Afghanistan’s defense minister has reassured the US that their security deal will be signed without delays. That’s according to US defense secretary Chuck Hagel while making an unannounced visit to the country Saturday.
Defense minister Bismillah Khan Mohammadi, “assured me the Bilateral Security Agreement would be signed in a timely manner”, Hagel said.
Hagel added that he didn’t believe that trying to exert US
pressure on President Hamid Karzai to sign the agreement would be
helpful. However, Hagel said meeting with Karzai himself was not
on his agenda as he came primarily to thank US soldiers for
serving in Afghanistan.
Hagel’s trip comes as US and Afghan officials are deadlocked over a security pact, which Afghan President Hamid Karzai has so far refused to sign. Karzai favors signing the deal after next year’s presidential election.
Without a pact, all US troops stationed in the country would be required to leave next year, along with all foreign forces. At the moment some 46,000 US troops and 27,000 soldiers from other countries are based in the country.
“In some weeks, I expect we'll start to plan for something other than 'Resolute Support',” NATO commander in Afghanistan, General Joseph Dunford, told reporters. He was referring to NATO's current post-2014 plan.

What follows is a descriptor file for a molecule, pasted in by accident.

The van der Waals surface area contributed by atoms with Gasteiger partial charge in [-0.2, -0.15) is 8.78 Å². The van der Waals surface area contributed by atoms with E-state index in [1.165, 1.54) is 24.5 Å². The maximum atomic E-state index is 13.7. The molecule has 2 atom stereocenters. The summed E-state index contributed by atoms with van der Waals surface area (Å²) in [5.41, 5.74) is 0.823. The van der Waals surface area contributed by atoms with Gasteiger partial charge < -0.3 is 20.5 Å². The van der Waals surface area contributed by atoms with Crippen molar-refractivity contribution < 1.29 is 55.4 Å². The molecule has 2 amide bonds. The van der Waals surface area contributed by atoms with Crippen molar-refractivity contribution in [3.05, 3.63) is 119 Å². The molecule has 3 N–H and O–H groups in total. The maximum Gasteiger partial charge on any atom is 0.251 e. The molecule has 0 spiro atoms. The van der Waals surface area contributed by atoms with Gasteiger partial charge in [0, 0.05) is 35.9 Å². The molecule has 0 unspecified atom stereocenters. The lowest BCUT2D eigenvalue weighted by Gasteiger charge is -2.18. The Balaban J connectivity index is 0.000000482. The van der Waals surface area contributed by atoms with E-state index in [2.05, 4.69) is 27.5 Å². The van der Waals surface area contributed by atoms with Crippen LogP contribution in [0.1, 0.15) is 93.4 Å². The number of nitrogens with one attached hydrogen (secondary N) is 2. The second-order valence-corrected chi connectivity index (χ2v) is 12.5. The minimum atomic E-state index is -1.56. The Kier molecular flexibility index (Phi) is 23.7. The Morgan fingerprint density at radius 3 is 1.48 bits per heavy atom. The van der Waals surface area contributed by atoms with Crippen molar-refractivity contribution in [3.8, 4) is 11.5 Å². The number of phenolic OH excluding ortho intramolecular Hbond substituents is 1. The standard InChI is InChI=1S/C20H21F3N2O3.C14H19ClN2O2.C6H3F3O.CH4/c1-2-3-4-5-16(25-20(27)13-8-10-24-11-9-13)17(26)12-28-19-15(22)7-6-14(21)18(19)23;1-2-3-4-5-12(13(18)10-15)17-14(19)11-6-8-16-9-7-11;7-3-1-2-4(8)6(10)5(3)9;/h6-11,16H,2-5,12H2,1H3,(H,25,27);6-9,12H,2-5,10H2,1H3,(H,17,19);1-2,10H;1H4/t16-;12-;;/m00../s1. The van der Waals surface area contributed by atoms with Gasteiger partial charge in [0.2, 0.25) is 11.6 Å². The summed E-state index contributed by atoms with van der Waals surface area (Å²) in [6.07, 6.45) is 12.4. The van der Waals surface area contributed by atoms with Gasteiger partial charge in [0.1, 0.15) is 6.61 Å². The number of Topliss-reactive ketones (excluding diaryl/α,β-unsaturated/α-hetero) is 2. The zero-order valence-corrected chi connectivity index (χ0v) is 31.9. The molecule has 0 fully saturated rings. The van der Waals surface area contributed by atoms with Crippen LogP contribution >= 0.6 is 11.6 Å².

Former drafts of the deal have indicated that troops could be allowed to remain in the country until 2024 for training and counterterrorism missions. Karzai has cautiously endorsed the agreement, and the Loya Jirga – Afghanistan’s council of tribal elders – has stated that it should be signed by the end of this year. Roughly 12,000 troops would remain in the country under current plans.
Washington is also pushing for the deal to be signed soon, threatening a swift troop withdrawal unless Kabul agrees to guarantee legal immunity for US troops.
While Washington and NATO officials have stated that they would like a quick decision to be reached in order to coordinate post-2014 forces, Karzai has stated repeatedly that he won’t sign an agreement that sanctions raids on Afghan homes.
Earlier reports suggested that Karzai rejected a provision granting the United States authority to unilaterally carry out military operations within the country, including the search of civilian homes.
However, the draft security deal published by Karzai’s government on November 20 confronts a number of much-debated articles.
Under the pact, US forces would be allowed to enter Afghan homes in “exceptional” circumstances, and US forces remaining in Afghanistan after 2014 would be under US military jurisdiction, and not subject to Afghan law.
Without US aid in the country, Afghanistan would risk a potential Taliban resurgence and could lose out on billions of dollars of international aid.